Friday, April 29, 2011

Simon says...

Simon is the name we call the little man who lives inside the GPS. He has an English accent, and is always very polite, even when he's telling us (for the third time) to "Please turn around as soon as it is possible."

Although we do our best to keep him up to speed by letting him on the Internet too, the updates don't always work, especially in construction zones. Sometimes those little diversions confuse him.

If you look at the photo above, you'll see that Simon seems to think we're off in a field someplace. Another time, when we were taking a ferry, the little blue VW that serves as our avatar appeared to driving over the water -- shades of Herbie the Love Bug!

While at first I scoffed, thinking a GPS was 'just another gadget', we would have been lost without him. And I say this quite literally, especially when we tried to find the place we planned to stop near Louisville, KY -- a feat that required crossing the Ohio River into Kentucky, then taking a complicated series of cloverleafs so we could get to a town in Indiana. Huh!?

But my next stop is one that Simon didn't have a hand in.

Wednesday, April 27, 2011

A century on

One hundred years ago today, my maternal grandfather, James Murphy, landed at Ellis Island.

He was only a teenager, but he came on his own from Ireland, trying to start a new life.

What if he hadn't had the courage to take that journey? Where would I be today? In fact, would I have been able to stand there next to him, holding his hand -- would I even exist??

Luckily, as you'll see in the next post, the journey we're on is so much easier.

Monday, April 25, 2011

This is the house...

...where Amelia Earhart was born.

I was able to spend several hours there today, looking around in rooms where Amelia once ate and slept and played.

Best of all, I had a wonderful conversation with Louise Foudray, who's not only the official caretaker of the museum, but a fountain of information. I just hope I'll be able to decipher all the notes I scribbled down, and that this day's visit will help inspire more writing about Amelia, as I want to expand the little group of poems that make up my chapbook, A: The Amelia Poems.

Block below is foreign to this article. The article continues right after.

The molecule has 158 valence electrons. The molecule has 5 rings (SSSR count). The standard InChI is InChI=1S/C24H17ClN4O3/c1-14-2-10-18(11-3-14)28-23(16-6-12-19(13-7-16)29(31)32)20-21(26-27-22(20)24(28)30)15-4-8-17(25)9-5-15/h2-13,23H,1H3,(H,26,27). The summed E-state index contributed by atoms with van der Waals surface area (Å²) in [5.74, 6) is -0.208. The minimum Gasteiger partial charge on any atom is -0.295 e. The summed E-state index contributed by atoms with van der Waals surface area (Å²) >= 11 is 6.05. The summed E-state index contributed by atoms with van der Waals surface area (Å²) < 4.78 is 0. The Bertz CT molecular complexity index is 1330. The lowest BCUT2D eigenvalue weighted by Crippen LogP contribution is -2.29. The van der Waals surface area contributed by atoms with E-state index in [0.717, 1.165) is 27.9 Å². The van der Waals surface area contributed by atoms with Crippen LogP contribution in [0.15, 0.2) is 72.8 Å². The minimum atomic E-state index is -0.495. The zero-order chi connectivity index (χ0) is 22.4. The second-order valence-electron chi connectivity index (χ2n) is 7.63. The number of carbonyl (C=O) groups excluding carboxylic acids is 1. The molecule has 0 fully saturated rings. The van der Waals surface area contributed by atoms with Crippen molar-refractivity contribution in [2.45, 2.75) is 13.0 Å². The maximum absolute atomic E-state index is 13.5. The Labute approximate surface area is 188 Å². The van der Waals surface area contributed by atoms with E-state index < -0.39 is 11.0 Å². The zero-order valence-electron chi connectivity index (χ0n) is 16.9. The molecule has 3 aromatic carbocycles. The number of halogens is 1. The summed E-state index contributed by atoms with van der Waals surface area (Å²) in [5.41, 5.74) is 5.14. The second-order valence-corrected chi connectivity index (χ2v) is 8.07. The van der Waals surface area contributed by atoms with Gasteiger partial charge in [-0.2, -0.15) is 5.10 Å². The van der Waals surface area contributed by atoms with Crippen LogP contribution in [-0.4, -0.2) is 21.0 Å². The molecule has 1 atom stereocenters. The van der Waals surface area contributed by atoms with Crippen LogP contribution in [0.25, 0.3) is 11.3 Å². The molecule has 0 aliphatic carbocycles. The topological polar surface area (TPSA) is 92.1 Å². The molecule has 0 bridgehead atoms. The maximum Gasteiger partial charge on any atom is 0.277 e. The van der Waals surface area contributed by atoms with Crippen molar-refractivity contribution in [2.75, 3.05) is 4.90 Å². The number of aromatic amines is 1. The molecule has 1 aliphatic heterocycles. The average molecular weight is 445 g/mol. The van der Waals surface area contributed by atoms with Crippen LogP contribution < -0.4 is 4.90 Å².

The next post is a little bit of a different kind of (even more personal) history.

Sunday, April 24, 2011

Easter Bunnies

These bunnies were sitting on a bench on the porch at one of the nicest RV parks we've visited. Their photo looked like a keeper for sending Happy Easter greetings.

Even though we're living in The Rattler, coloured eggs and chocolate are also part of the day.

Springtime greetings, and onward to an even nicer porch!

Friday, April 22, 2011

On the trail

We seem to be following the historic Santa Fe Trail.Today we made it to Dodge City, the classic Western cowboy town. The Boot Hill Museum here turned out to be lots of fun -- we even had a couple of sasparillas at the Long Branch Saloon.

The museum had an incredible array of displays, and was filled with fabulous memorabilia and information. Learning about the slaughter of the buffalo (numbers going from a million to a thousand in under a decade) was horrifying, especially with this being Earth Day.

We're ridin' the trail through Kansas, while the eggs boil up on the little stove, as we start to get ready for Easter.

Thursday, April 21, 2011

No yellow brick roads

But plenty of yellow grass. And plenty of irrigation machines and oil wells.

The photo above shows the view I had as we drove away from last night's canyon-top campsite. Heaps of dust rising from the dirt road as we depart -- take a look in the rearview mirror.

After a night of dry camping, we were ready for electricity and plentiful water, so stopped at a 'proper' RV park. Cutesy as anything, everything is Wizard of Oz, right down to "Auntie Em's Laundry".

Cutesy or not, tomorrow will be another day for moving on.